Samsung offers apology for sick workers as part of settlement


Samsung has offered up an apology toward workers who have become sick or even died after working for the company. The company stated that it failed to foster a safe working environment for workers. 

Issued as a part of a settlement, the company made the apology public on Friday.  The highly-publicized disagreement lasted for over a decade, as accepted terms for compensation were suggested by a mediator for the disagreement. Some workers for the semi-conductor and LCD display manufacturing lines experienced sicknesses including leukemia and tumors.

In response, the president of Samsung’s device solutions division, Kinam Kim, stated that the company “failed to sufficiently manage health threats.”  Speaking at a conference in Seoul in front activists and families of workers affected, Kim said this: 

“We offer our sincere apology to our workers who have suffered with illnesses and their families.”

The issue began in 2007 when a 23-year-old woman died from leukemia after working in one of the plants. Her father, Hwang Sang-gi, refused a settlement from the Korean tech company, setting all this in motion. He was also in attendance during the news conference. He had this to say following the apology:

“No apology would be enough when considering the deception and humiliation we experienced (from Samsung) over the past 11 years, the pain of suffering from occupational diseases, the pain of losing loved ones. But I take today’s apology as a promise from Samsung Electronics, to improve the safety of its workplaces.”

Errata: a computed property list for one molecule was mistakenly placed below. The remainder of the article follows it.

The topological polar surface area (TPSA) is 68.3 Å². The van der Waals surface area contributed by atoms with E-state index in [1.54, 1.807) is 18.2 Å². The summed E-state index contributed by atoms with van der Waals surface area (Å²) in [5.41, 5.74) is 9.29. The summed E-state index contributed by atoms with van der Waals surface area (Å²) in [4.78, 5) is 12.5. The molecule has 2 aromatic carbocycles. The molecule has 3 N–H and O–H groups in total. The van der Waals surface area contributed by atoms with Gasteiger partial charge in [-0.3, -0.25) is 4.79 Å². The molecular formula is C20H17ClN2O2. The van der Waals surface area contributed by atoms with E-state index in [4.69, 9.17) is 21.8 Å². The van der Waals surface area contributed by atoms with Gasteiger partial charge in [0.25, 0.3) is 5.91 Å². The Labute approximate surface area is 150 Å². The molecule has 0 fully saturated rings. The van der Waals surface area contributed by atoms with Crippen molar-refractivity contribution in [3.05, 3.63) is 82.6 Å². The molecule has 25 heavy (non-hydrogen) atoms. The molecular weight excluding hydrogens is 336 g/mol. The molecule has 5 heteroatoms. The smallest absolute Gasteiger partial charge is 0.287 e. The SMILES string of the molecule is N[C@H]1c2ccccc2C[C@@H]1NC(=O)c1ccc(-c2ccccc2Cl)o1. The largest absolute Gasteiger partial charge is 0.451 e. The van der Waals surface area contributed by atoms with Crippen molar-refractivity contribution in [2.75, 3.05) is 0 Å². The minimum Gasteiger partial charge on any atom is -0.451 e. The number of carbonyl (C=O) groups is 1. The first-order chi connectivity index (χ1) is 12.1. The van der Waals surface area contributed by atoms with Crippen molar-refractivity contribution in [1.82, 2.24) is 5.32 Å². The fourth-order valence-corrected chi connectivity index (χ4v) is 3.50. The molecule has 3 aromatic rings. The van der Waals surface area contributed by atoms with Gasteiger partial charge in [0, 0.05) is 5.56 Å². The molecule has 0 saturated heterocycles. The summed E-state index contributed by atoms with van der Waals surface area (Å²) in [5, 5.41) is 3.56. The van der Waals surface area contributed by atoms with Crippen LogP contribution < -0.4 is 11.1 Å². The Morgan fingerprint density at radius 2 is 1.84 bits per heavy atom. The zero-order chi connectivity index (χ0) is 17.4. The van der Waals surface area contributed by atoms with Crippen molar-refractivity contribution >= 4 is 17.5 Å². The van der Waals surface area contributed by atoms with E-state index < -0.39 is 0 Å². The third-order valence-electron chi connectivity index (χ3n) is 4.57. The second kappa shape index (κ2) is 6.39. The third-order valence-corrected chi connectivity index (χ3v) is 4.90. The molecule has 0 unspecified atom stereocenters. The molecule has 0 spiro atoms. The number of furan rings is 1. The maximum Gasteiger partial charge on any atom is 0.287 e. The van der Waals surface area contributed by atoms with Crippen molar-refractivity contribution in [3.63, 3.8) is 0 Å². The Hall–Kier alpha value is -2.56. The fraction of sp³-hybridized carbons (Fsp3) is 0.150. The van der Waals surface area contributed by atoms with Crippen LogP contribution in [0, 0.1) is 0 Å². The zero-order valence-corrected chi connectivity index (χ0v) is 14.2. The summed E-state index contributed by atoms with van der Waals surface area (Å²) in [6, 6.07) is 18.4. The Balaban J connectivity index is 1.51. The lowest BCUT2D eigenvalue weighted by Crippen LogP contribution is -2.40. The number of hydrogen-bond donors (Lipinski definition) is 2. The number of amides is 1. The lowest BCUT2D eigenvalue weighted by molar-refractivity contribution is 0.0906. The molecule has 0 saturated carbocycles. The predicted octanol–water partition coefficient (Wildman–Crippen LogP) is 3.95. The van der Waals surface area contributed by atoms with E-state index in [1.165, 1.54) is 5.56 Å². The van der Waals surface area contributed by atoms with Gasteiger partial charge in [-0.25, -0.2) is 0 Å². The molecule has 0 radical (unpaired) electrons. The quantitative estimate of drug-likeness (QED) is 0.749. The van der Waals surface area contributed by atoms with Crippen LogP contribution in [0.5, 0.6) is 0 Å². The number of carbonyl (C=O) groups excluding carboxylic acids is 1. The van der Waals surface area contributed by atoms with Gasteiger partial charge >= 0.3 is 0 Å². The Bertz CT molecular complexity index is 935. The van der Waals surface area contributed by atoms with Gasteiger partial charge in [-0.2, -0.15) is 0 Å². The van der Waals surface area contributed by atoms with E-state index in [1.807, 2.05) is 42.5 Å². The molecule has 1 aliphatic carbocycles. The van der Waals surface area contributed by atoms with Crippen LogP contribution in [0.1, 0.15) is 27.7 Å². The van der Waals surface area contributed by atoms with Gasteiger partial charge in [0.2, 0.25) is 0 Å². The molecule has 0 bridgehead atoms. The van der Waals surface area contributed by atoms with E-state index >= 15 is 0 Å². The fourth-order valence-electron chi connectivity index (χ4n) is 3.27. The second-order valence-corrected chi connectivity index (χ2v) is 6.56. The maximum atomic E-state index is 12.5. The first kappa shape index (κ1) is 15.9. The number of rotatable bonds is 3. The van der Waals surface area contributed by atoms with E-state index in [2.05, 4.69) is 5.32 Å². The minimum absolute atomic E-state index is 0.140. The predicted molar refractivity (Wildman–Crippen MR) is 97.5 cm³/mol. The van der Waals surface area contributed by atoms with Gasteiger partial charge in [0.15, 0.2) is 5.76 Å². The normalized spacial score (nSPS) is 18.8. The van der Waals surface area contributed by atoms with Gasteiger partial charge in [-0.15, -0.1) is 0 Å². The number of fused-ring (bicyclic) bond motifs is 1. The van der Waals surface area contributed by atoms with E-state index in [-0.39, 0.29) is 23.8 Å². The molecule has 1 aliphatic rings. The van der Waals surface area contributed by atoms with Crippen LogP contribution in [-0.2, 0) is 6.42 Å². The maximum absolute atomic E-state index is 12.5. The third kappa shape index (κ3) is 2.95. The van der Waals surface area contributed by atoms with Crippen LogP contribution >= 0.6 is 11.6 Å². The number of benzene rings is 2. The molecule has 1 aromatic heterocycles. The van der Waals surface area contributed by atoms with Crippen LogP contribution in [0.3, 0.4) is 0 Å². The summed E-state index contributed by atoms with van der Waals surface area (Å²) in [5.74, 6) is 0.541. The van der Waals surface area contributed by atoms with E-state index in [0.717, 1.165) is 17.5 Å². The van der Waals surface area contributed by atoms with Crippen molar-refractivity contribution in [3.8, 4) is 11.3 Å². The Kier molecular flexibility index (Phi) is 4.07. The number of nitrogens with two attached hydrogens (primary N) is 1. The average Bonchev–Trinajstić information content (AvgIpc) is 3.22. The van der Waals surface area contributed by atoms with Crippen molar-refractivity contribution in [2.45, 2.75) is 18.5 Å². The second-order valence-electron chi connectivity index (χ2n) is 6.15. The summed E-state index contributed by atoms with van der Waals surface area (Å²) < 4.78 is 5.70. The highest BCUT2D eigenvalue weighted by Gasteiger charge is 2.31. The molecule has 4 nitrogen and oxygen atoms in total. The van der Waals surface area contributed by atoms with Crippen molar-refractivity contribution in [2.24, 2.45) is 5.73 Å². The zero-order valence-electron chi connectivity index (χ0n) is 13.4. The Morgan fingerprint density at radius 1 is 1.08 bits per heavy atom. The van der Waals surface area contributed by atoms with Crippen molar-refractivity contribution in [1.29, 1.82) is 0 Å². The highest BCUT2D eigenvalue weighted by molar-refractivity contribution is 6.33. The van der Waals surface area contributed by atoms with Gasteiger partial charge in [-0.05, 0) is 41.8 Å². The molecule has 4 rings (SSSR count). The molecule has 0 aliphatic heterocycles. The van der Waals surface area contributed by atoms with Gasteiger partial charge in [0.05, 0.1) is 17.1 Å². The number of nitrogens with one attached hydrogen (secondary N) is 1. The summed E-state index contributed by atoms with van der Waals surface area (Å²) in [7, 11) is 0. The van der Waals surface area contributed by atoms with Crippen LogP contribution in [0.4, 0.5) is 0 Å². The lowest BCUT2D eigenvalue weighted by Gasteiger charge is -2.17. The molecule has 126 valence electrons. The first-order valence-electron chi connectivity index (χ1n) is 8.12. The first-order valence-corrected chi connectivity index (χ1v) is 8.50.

Samsung will also compensate workers from 1984 on for medical expenses paid, as a part of the compensation agreement. The compensation will go toward those who suffered from leukemia. It will also cover congenital defects and cancer for workers’ offspring, along with miscarriages that transpired. The company will also look at bolstering work conditions at its respective manufacturing plants.

What are your thoughts about the settlement? Is it enough, or is it too little too late for the Korean company? Let us know in the comments below or on Google+Twitter, or Facebook. 

[button link=”” icon=”fa-external-link” side=”left” target=”blank” color=”285b5e” textcolor=”ffffff”]Source: Canoe[/button]

Last Updated on February 3, 2021.


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